Veteran worries that he's a victim of a moving company accused of fraud

Wife's ashes are on moving truck

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AURORA, Colo -- A Weld County resident who moved to Texas after his wife passed away worries that he is the latest victim of an Aurora moving company accused of fraud.

Clyde Mayfield paid AM Movers LLC $11,000 to pack, load and move his belongings from Lochbuie, Colorado to Marlin, Texas.

His wife's ashes and all their belongings were among the items packed.

"Every memory that I have of her, and our life together for 34 years, is on that truck," he said.

Mayfield moved to Texas, along with his daughter-in-law and her husband, to be closer to his son.

Right now, their cupboards are bare, and they're using lawn furniture as living room furniture.

Moving Agreement

Mayfield's daughter-in-law, Tammy Nicholas, said the items were picked up in Lochbuie on June 1.

"They said it would take 24 to 48 hours to deliver them," she said. "It's been 13 days."

"We've been told it's in transit.  We've been told that the driver quit.  We've even been told that the owner's father died," she said. 

"If he did die," she added, "my condolences, but that has nothing to do with whether the truck is in transit or not."

Company reaction

Denver7 went to AM Movers listed address, which is an apartment building on South Crystal Court in Aurora. 

The man answering the door asked, "Are you a police officer?"  

When he was told "no," he slammed the door shut.

When contacted by phone, a man with the same voice responded, "No comment.  The customer you are talking about, everything was delivered or is in transit."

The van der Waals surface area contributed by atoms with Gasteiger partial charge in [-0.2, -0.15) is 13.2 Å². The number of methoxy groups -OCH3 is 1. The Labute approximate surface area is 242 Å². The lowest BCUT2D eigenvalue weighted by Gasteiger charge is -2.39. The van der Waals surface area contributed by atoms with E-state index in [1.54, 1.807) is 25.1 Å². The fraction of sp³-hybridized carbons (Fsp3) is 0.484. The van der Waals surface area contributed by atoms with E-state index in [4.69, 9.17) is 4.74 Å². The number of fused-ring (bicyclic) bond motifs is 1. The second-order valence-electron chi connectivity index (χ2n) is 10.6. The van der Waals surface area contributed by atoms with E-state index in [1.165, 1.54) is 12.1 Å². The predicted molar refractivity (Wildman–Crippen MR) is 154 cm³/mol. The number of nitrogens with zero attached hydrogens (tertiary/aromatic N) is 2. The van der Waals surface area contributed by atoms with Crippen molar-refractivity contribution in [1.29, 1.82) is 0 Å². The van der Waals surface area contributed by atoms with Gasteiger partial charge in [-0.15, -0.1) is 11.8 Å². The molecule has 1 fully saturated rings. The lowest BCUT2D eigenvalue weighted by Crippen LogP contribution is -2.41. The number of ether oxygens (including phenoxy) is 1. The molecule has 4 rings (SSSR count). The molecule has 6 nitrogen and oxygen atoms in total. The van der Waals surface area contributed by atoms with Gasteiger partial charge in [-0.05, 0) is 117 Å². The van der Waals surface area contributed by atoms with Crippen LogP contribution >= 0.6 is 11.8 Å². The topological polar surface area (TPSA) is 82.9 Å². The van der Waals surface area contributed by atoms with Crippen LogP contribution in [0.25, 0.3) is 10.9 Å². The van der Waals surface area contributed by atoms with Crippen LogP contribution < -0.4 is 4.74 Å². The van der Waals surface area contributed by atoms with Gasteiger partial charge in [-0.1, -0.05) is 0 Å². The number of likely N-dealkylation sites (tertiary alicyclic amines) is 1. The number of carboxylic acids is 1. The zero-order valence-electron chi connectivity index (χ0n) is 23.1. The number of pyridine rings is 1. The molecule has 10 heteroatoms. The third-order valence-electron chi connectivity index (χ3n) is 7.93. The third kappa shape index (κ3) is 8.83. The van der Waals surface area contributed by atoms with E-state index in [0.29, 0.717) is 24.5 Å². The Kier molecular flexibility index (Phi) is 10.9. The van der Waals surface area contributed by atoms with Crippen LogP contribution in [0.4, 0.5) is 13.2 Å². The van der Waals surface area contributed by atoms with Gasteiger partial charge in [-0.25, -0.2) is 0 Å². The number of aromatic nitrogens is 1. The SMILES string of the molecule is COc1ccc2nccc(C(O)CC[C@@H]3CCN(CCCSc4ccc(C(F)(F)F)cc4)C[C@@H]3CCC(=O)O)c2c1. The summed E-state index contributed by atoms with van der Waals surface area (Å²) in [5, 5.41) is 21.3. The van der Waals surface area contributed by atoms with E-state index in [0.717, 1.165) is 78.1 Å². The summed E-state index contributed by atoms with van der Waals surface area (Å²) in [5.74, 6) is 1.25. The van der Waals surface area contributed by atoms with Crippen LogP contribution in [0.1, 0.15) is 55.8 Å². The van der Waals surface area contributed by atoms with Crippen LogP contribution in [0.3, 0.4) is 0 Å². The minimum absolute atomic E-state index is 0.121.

Nicholas said, "it hasn't been delivered," and she wants to know where it is.

"My husband is on dialysis," she said. "He needs a bed to sleep on.  He's been sleeping on the floor."

"I'm a veteran," Mayfield said. "I fought for this country and I'm getting screwed by people in this country, and I don't appreciate it."

Previous history

This isn't the first time Denver7 has done a story on AM Movers.

Earlier this month, Carly and Dylan Blair said they planned to move from their Aurora apartment to Alexandria, Virginia. 

They said the initial estimate was $3,800.

They signed a bill of lading with AM Movers, and then everything they owned was put on a truck.

A few weeks later, they got a call and a new bill of lading that said they owed more than $7,000.  

"I don't want anyone else to go through this again," Carly said. "It should stop with us."

AM Movers is registered with the Colorado Secretary of State's Office, but is not listed with the Colorado Public Utilities Commission.

To see if a mover is listed with the PUC, click on this link: http://www.dora.state.co.us/pls/real/PUC_Permit.Search_Form

Moving Tips

The best defense against moving fraud is to be informed.

The Federal Motor Carriers Safety Administration issued these tips:

  • Get a written estimate from several movers and compare them.
  • Make sure the mover is registered with the federal government and is insured.
  • Check the mover's complaint history in the FMCSA database.
  • Remember priorities.  If you hire based solely on price, you may be sacrificing things that are important, including timely delivery.

For more information on how to protect yourself, click on this link: https://www.fmcsa.dot.gov/protect-your-move/red-flags.

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